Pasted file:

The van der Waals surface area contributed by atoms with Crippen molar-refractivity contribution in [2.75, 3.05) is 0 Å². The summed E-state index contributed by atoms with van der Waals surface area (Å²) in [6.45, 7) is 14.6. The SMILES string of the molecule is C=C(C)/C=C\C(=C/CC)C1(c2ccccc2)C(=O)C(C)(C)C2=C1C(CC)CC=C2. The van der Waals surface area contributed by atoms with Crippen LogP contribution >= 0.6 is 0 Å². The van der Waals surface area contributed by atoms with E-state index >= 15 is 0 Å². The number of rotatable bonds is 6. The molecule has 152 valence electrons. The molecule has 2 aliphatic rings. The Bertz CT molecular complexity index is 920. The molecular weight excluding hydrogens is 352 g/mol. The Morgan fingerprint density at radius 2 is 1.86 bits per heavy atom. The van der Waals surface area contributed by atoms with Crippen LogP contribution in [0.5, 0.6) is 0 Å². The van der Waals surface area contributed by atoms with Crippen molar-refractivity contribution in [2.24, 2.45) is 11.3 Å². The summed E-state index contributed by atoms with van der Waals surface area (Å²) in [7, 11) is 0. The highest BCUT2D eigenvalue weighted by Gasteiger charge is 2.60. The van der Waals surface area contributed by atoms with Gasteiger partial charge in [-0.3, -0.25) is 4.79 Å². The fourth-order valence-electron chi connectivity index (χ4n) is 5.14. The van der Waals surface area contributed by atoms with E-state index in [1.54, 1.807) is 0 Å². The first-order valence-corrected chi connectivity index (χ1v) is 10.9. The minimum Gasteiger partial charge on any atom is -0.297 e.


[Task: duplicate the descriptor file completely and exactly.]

The van der Waals surface area contributed by atoms with Crippen molar-refractivity contribution in [2.75, 3.05) is 0 Å². The summed E-state index contributed by atoms with van der Waals surface area (Å²) in [6.45, 7) is 14.6. The SMILES string of the molecule is C=C(C)/C=C\C(=C/CC)C1(c2ccccc2)C(=O)C(C)(C)C2=C1C(CC)CC=C2. The van der Waals surface area contributed by atoms with Crippen LogP contribution >= 0.6 is 0 Å². The van der Waals surface area contributed by atoms with E-state index >= 15 is 0 Å². The number of rotatable bonds is 6. The molecule has 152 valence electrons. The molecule has 2 aliphatic rings. The Bertz CT molecular complexity index is 920. The molecular weight excluding hydrogens is 352 g/mol. The Morgan fingerprint density at radius 2 is 1.86 bits per heavy atom. The van der Waals surface area contributed by atoms with Crippen LogP contribution in [0.5, 0.6) is 0 Å². The van der Waals surface area contributed by atoms with Crippen molar-refractivity contribution in [2.24, 2.45) is 11.3 Å². The summed E-state index contributed by atoms with van der Waals surface area (Å²) in [7, 11) is 0. The highest BCUT2D eigenvalue weighted by Gasteiger charge is 2.60. The van der Waals surface area contributed by atoms with Gasteiger partial charge in [-0.3, -0.25) is 4.79 Å². The fourth-order valence-electron chi connectivity index (χ4n) is 5.14. The van der Waals surface area contributed by atoms with E-state index in [1.54, 1.807) is 0 Å². The first-order valence-corrected chi connectivity index (χ1v) is 10.9. The minimum Gasteiger partial charge on any atom is -0.297 e.